| February 7, 2020

Cook County Health Board Fights Back Plan To Trim Its Powers

Nqaba Matshazi

Nqaba has been working as an investigative journalist for the last 10 years. He has written for various media outlets across the world. Nqaba has been working as an investigative journalist for the last 10 years. He has written for various media outlets across the world.

Cook County Health and Hospital System board members have voted to hold closed-door meetings with county officials, as tensions simmer over a proposed plan that will trim the health system’s powers.

Cook County Board President Toni Preckwinkle recently wrote to the Cook County Health and Hospital System (CCHS), the independent body that runs Stroger, Provident and Cermak, saying there was need for more enhanced collaboration on various operational initiatives that have an impact on county policy and appropriations, such as performance benchmarking, uncompensated care policy, and the health system’s legislative agenda.

Preckwinkle announced proposed amendments to the underlying ordinance that would allow her to appoint a member to the governing board, make the next Chief Executive Officer of the system subject to the advice and consent of the County Board and require the system to submit a balanced preliminary budget to commissioners, it was reported. In addition, Preckwinkle proposed that some operations of the health system be subject to approval by the board of commissioners or to at least include the board in more of the health system’s decisions.

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Board members fight back against proposals

These proposed changes have predictably drawn pushback from the health system’s board members, who are worried that the changes give perhaps too much power to the board president and the commissioners.

“I think the way we’re structured now is what good government looks like,” health system board member Bob Reiter Jr. was quoted as having said.

In addition, the health system’s board members are wary that Preckwinkle’s proposed changes could undermine the body’s independence and compromise its mission to provide care.

Board member Layla Suleiman Gonzalez said that although she was confident that Preckwinkle had a very strong investment and commitment in this system, she was worried about what the future held for CCHS.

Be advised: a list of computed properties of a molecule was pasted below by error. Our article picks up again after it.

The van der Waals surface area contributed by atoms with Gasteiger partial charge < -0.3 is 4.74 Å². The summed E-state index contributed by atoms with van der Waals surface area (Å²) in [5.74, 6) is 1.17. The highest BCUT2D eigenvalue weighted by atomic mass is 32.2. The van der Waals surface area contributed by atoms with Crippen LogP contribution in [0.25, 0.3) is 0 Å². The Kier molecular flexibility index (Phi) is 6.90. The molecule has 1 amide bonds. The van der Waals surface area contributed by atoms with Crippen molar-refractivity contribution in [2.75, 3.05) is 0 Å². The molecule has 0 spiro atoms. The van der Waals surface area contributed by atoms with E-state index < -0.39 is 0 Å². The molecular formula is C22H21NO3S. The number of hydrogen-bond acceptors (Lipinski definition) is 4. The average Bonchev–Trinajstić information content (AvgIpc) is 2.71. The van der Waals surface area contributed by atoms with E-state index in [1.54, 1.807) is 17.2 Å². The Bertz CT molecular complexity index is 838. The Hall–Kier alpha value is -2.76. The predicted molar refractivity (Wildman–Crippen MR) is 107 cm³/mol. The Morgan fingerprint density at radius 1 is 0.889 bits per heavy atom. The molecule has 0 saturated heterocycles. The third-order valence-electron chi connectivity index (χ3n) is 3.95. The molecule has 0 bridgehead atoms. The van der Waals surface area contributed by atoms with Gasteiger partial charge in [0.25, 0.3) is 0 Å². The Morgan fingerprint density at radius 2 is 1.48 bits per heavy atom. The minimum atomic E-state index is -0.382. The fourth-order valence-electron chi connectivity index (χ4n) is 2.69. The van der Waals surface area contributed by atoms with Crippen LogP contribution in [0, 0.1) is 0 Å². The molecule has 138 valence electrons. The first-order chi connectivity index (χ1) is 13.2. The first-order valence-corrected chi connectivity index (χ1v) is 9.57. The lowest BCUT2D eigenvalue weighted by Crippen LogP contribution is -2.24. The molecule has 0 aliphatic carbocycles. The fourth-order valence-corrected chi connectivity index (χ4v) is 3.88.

“I believe this begins to shift us from a government body to an advisory body. And I don’t think that’s an appropriate role for what we want to accomplish in this system. Once we go this far, coming back and kind of recalibrating is going to be very difficult. … I think we would go back to a system where other influences are in play,” Gonzalez said.

But Commissioner Larry Suffredin, D-Evanston, who is co-sponsoring the amendment to the ordinance, said these amendments had been in the making for a long time.

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”These are things that should’ve been done, but we didn’t get to and I think what we’re doing is correcting the balance of the two boards. This has been coming for a while — there was going to need to be a repositioning of the roles for the two boards,” Suffredin said.

How CCHS operates

The Cook County Health System (CCHS) has been run independently since 2008. WBEZ explained that the health system board was created to take the politics out of running one of the largest public health systems in the nation.

CCHS has had a rocky start to the year, which has been worsened by a $105-million cut in its current budget, to $724 million. The system was forced to cut 1,000 jobs and other services. The situation was exacerbated by the departure of Jay Shannon, who opted not to renew his contract after five years at the helm.

Prior to the cuts, Cook County had been massively investing in its healthcare system.

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In 2017, CCHS launched CountyCare a no-cost Medicaid program through the Affordable Care Act. At the time, the program had about 335,000 members and was expected to attract about 10,000 new members in the next fiscal year. It was projected that the thousands of new enrollees would bring $647 million in revenue to the county’s health system, spawning a boom in healthcare jobs.

CCHS serves more than 1 million patients annually. Facilities include two hospitals, a network of urban and suburban clinics, and a Medicaid health insurance plan for low-income and disabled people.

An investigation in 2018 revealed that the Cook County-run health system had provided more free care in the county over the last several years than other public and private hospitals.


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